I can usually sleep through anything, but Dave hears noises or gets chunks of sleep. So I usually let him sleep in. I prepared a breakfast we could eat on the go. Hard boiled eggs, bagels and apple sauce and coffee. But once in the cockpit, we decided to eat before we left the anchorage. So at 10:00, we pulled up the anchor, circled around and entered the ICW again. When we rounded the first corner, there was our first bridge. It only opened on the half hour, so we just missed the 10:00 opening. Should have eaten on the go-or checked that ahead of time. Lesson learned.
Our day consisted of rushing to the next bridge, then looking up the next one and rushing again. Or waiting for a bridge to open for us. There were 11 total today. The one at Ocean Ave in Boynton Beach was beautiful. One bridge tender held the gate open a little longer for us to make it through. Then there was one that our guide said only opened once an hour at 15 minutes past the hour. So we were working our way towards it about 30 minutes early and all of a sudden it opened at 2:45 instead of 3:15. So we tried calling the bridge tender to see if they would hold it for us. He didn’t answer us right away. Not sure if he was busy with the bridge, or didn’t hear our transmission. We were going to make it, so we kept calling asking for them to acknowledge us. Finally, at the bridge, he scolded us because we didn't call him 5 minutes before the opening. Well we just apologized and let him know we had never heard that rule before. We didn’t go into the fact that we didn’t think he was opening for another 30 minutes or that we had been calling him with no response. There have been several bridge tenders that would reply letting us know that the next opening was in X minutes, which was less than 5 with no problem.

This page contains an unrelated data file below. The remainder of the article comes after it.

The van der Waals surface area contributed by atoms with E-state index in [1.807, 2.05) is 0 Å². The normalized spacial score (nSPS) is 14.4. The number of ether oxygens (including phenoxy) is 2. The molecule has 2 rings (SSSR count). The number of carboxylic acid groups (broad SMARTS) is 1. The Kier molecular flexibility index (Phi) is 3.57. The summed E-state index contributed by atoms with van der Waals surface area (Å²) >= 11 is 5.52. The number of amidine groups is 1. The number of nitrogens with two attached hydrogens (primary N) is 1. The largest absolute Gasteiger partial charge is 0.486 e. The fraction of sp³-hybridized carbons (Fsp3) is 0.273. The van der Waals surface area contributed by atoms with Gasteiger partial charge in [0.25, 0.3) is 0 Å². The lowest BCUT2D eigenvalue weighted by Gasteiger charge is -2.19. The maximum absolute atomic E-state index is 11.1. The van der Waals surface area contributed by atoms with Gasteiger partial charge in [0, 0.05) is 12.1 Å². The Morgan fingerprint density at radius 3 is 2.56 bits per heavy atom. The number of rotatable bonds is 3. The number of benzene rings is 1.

So we learned 1) you must announce our intention to pass under the bridge with the name of your boat for their records 2) at least 5 minutes before their scheduled opening. But that sure isn’t standardized. There are lots of different personalities for the bridge tenders. 3) Being at the helm all day in traffic instead of using the autopilot can make you weary.
We were approaching the opening to the ocean from the ICW at West Palm Beach. We were tired of the ICW and the bridges, but we weren’t sure we could make it to the next inlet to anchor for the night before sunset. So we decided to anchor early, just south of the inlet to go outside in the morning. And we made sure there were no more bridges to wait for either.
We spent some time working on our boat insurance paperwork, looking up hurricane preparation information (insurance company needs to see our plan), and just resting. It is more stressful rushing through these canals than it is on the open water. And some of Dave’s road rage starts to appear when a bridge tender is moody or he thinks their schedule is stupid. Or when jet skis come close enough to splash us or cut close in front of us. We can’t stop our boat if they lost someone off of the jet ski. And large boats cause big wakes making us rock and roll. He’s much more mellow when we are out on the sea alone. He DID correct me. It’s not road rage, it’s TDS-Traffic Dave Syndrome. If you say it right, it explains how he views traffic- TeDiouS.
We anchored in Lake Worth in West Pam Beach. Across the ICW was the Rycovich Marina. There are some big boats in that marina. I checked out their website, but it didn’t list their fees for docking there. They did have a “crew campus” which listed the facilities for the crew of the boats, something I hadn’t thought of before. We were in the cockpit shortly after sunset and I noticed some of the huge sailboats in that marina had red lights on the top of their masts. When you anchor you have to have a white light on all night. After thinking about it, I think they had the red lights because they were so tall. It was to warn aircraft. See something new everyday.
We had a very peaceful evening and a great dinner of sautéed shrimp and rice pilaf made aboard our boat. Team effort.
|Prettiest bridge of the day|
|Rycovich Marina on Lake Worth at West Palm Beach. The splashing on the left are jet skis beside the boats|